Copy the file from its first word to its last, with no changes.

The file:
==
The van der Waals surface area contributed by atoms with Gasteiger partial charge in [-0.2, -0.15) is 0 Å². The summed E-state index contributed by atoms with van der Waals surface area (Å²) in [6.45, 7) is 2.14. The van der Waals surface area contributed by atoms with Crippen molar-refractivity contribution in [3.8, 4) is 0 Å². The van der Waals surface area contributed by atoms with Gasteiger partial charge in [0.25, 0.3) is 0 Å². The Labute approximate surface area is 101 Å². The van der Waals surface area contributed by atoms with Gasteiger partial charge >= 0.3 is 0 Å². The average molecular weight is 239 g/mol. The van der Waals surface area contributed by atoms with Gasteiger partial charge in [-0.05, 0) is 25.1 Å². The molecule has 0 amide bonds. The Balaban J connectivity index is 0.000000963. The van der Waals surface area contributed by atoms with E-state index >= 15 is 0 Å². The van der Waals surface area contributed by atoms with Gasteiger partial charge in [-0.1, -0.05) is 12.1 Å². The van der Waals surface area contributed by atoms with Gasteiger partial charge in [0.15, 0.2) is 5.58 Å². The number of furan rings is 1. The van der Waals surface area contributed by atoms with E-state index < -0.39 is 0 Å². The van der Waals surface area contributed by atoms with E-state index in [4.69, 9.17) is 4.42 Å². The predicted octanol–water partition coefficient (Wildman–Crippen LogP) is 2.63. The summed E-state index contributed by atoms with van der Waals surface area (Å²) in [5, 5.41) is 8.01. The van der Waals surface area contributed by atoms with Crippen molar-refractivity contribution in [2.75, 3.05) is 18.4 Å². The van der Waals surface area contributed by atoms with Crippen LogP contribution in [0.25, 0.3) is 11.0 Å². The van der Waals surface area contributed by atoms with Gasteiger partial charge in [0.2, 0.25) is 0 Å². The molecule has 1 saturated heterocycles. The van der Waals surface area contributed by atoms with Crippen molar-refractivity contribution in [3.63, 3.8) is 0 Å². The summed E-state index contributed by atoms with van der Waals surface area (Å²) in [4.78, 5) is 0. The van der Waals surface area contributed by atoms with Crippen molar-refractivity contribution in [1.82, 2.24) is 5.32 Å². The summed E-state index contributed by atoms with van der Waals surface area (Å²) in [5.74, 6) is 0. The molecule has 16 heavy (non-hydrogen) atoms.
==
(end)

The van der Waals surface area contributed by atoms with Gasteiger partial charge in [-0.2, -0.15) is 0 Å². The summed E-state index contributed by atoms with van der Waals surface area (Å²) in [6.45, 7) is 2.14. The van der Waals surface area contributed by atoms with Crippen molar-refractivity contribution in [3.8, 4) is 0 Å². The van der Waals surface area contributed by atoms with Gasteiger partial charge in [0.25, 0.3) is 0 Å². The Labute approximate surface area is 101 Å². The van der Waals surface area contributed by atoms with Gasteiger partial charge >= 0.3 is 0 Å². The average molecular weight is 239 g/mol. The van der Waals surface area contributed by atoms with Gasteiger partial charge in [-0.05, 0) is 25.1 Å². The molecule has 0 amide bonds. The Balaban J connectivity index is 0.000000963. The van der Waals surface area contributed by atoms with E-state index >= 15 is 0 Å². The van der Waals surface area contributed by atoms with Gasteiger partial charge in [-0.1, -0.05) is 12.1 Å². The van der Waals surface area contributed by atoms with Gasteiger partial charge in [0.15, 0.2) is 5.58 Å². The number of furan rings is 1. The van der Waals surface area contributed by atoms with E-state index < -0.39 is 0 Å². The van der Waals surface area contributed by atoms with E-state index in [4.69, 9.17) is 4.42 Å². The predicted octanol–water partition coefficient (Wildman–Crippen LogP) is 2.63. The summed E-state index contributed by atoms with van der Waals surface area (Å²) in [5, 5.41) is 8.01. The van der Waals surface area contributed by atoms with Crippen molar-refractivity contribution in [2.75, 3.05) is 18.4 Å². The van der Waals surface area contributed by atoms with Crippen LogP contribution in [0.25, 0.3) is 11.0 Å². The van der Waals surface area contributed by atoms with Gasteiger partial charge in [0.2, 0.25) is 0 Å². The molecule has 1 saturated heterocycles. The van der Waals surface area contributed by atoms with Crippen molar-refractivity contribution in [3.63, 3.8) is 0 Å². The summed E-state index contributed by atoms with van der Waals surface area (Å²) in [4.78, 5) is 0. The van der Waals surface area contributed by atoms with Crippen molar-refractivity contribution in [1.82, 2.24) is 5.32 Å². The summed E-state index contributed by atoms with van der Waals surface area (Å²) in [5.74, 6) is 0. The molecule has 16 heavy (non-hydrogen) atoms.